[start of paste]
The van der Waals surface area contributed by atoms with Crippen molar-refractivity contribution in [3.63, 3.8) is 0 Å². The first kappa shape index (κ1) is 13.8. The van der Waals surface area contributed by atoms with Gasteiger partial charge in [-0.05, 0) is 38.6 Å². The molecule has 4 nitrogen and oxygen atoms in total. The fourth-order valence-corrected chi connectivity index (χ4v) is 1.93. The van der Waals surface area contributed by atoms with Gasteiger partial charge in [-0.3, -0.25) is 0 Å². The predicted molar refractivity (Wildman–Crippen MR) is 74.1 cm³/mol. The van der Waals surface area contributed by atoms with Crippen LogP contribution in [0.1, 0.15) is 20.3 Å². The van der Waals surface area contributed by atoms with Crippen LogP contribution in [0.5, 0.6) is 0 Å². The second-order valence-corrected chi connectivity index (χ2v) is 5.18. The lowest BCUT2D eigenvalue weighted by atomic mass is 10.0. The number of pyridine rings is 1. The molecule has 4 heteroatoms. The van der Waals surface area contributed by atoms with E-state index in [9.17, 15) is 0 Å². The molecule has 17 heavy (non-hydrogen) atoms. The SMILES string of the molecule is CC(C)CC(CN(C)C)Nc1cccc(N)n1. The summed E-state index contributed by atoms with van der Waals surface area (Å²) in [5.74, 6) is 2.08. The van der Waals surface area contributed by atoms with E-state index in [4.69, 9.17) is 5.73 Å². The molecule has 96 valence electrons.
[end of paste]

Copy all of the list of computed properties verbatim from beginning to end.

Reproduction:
The van der Waals surface area contributed by atoms with Crippen molar-refractivity contribution in [3.63, 3.8) is 0 Å². The first kappa shape index (κ1) is 13.8. The van der Waals surface area contributed by atoms with Gasteiger partial charge in [-0.05, 0) is 38.6 Å². The molecule has 4 nitrogen and oxygen atoms in total. The fourth-order valence-corrected chi connectivity index (χ4v) is 1.93. The van der Waals surface area contributed by atoms with Gasteiger partial charge in [-0.3, -0.25) is 0 Å². The predicted molar refractivity (Wildman–Crippen MR) is 74.1 cm³/mol. The van der Waals surface area contributed by atoms with Crippen LogP contribution in [0.1, 0.15) is 20.3 Å². The van der Waals surface area contributed by atoms with Crippen LogP contribution in [0.5, 0.6) is 0 Å². The second-order valence-corrected chi connectivity index (χ2v) is 5.18. The lowest BCUT2D eigenvalue weighted by atomic mass is 10.0. The number of pyridine rings is 1. The molecule has 4 heteroatoms. The van der Waals surface area contributed by atoms with E-state index in [9.17, 15) is 0 Å². The molecule has 17 heavy (non-hydrogen) atoms. The SMILES string of the molecule is CC(C)CC(CN(C)C)Nc1cccc(N)n1. The summed E-state index contributed by atoms with van der Waals surface area (Å²) in [5.74, 6) is 2.08. The van der Waals surface area contributed by atoms with E-state index in [4.69, 9.17) is 5.73 Å². The molecule has 96 valence electrons.